2G’s Clothing Company in Five Points adorns its front windows and doors with stickers supporting local small businesses. One of the stickers says “Brave the Rainbow” in support of the LGBTQ+ community. This sticker, along with the parallelogram rainbow, can be seen on a number of business windows downtown. (Photos by Abby Foncannon)

The “Clementa C. Pinckney Hate Crimes” bill, creating penalties for hate crimes, has been sent to the S.C. Senate for the second time.

The House approved the hate crimes bill in a 84-31 vote March 8. The bill will now be considered by the Senate Judiciary Committee.

The bill was first introduced and passed by the House during the 2021-22 session but failed to pass in the Senate. 

There are fears the bill will be turned away again in the Senate.

South Carolina is one of two states, along with Wyoming, that doesn’t have a state-level hate crimes bill.

The bill would add penalty enhancements for offenses against a victim if the offender selected that person “because of a belief or perception regarding the victim’s race, color, religion, sex, gender, national origin, sexual orientation, physical or mental disability, age, political opinion, or the exercise of a person’s political rights and privileges,” according to the bill.

House Rep. Wendell Gilliard, D-Charleston, spearheaded the push for a hate crimes bill and is its main sponsor.

“When you have hate crime laws, people are more apt to come forward and report hate crimes,” Gilliard said. “… People start talking openly about (hate crimes), and you’re in a position to try to have preventive measures in place to offset these things.”

There is no mandate across all 46 counties in South Carolina for recordkeeping of hate crimes.

“People have to understand the seriousness of this,” Gilliard said. “We got to be on the side of righteousness and justice. Just by having (a) hate crime law, you create dialogue.”

Some members of the S.C. business community have concerns about the lack of a bill.

“When you’re one of two states in the country that hasn’t done something that a lot of people consider to be important in terms of protecting targeted minorities, it starts to be a red flag,” said Brandon Fish, the director of community relations at the Charleston Jewish Federation

The federation is a prominent organization in the S.C. business community and heavily advocates for bringing a hate crimes bill to the legislative calendar. 

Fish, along with the rest of the group, is helping to lead the effort to advance hate crimes legislation.

“It sends a message,” Fish said. “What’s going on in South Carolina and Wyoming that they wouldn’t want to pass a hate crimes law? And that message isn’t lost on businesses. It’s not lost on hate groups.”

There are online conversation threads where white supremacists are asking each other for the friendliest places to move to, and some have noted that South Carolina is one of two states that has not passed hate crimes legislation, Fish said.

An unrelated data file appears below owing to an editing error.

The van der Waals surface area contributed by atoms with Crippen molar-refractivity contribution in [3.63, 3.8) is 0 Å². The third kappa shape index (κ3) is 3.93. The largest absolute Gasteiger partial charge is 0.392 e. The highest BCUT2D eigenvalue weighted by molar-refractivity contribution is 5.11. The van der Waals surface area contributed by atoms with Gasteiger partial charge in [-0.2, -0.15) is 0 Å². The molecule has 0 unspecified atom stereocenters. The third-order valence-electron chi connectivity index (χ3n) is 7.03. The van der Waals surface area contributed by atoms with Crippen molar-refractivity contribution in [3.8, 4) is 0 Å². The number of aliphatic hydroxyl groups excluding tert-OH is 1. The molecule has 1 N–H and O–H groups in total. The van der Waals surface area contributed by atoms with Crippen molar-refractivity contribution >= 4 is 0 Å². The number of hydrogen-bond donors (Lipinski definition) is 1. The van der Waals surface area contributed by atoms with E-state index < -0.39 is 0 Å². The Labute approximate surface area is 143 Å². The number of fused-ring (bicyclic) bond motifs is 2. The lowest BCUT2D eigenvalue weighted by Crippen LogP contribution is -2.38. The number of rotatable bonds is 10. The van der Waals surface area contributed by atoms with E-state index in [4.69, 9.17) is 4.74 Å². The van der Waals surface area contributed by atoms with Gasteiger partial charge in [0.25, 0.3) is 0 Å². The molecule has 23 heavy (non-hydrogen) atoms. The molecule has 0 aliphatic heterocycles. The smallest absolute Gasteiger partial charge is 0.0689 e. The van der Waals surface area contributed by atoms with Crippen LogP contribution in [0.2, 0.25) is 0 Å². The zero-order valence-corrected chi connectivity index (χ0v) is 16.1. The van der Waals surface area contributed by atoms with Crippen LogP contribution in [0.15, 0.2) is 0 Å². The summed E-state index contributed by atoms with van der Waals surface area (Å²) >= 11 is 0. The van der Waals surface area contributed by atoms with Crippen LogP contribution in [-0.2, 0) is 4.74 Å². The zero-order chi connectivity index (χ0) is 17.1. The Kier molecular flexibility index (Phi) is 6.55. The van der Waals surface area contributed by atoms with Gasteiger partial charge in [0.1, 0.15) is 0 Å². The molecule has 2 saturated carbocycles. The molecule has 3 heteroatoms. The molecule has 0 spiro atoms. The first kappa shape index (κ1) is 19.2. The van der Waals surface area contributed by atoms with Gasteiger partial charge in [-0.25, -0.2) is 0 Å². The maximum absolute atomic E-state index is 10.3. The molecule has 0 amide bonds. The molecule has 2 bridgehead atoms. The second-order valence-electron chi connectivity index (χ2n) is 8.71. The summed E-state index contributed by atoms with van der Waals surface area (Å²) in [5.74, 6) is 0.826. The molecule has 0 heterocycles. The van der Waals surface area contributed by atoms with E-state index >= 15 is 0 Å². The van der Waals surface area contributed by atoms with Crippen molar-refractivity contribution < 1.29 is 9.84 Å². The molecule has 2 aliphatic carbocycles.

“We (South Carolina) are in the top-10 tier of newly created hate groups,” Gilliard said.

Hate crimes legislation was not given enough support from business leaders and owners throughout the state to be its own area of legislative focus for the chamber this year, said Will Frierson, the chamber’s vice president of government affairs. 

Instead, it is considered under the umbrella of economic competitiveness when the group lobbies lawmakers.  

“The passage of a hate crime bill falls under this bucket because it signals that South Carolina is an open, welcoming state for all individuals,” Frierson said.

Economic competitiveness ensures that South Carolina remains enticing to new and existing employers and workers. The state must continue to invest in infrastructure and encourage economic growth to remain competitive with other states, according to the chamber’s legislative agenda.

The five main areas of focus of the 2023 Competitiveness Agenda are:

  1. Workforce development
  2. Tax Reform
  3. Economic Competitiveness
  4. Fair-Share Liability
  5. Pro-Business Environmental & Regulatory Climate

The chamber worked with nearly 50 local chambers of commerce and major business leaders statewide to determine the top issues. 

“Based on the feedback and data … it was clear that the desired focus of the business community this legislative session was resoundingly workforce development,” Frierson said.

The chamber looks to develop a legislative agenda that reflects the needs of all businesses across the state, Frierson said.

But lawmakers bear the ultimate responsibility, Charleston’s Fish said. It’s disappointing, he said. 

It “sends a message to people and businesses about what our priorities are as a state.” 

The front entrance of the Sid & Nancy clothing store in Five Points displays many signs. One says people who are racist, homophobic, transphobic or sexist should not enter the business.

Sunrise Artisan Bath & Body in Five Points has a “Brave the Rainbow” sticker on its front window. The business invites anyone, of any minority, to come in and enjoy the products it has to offer.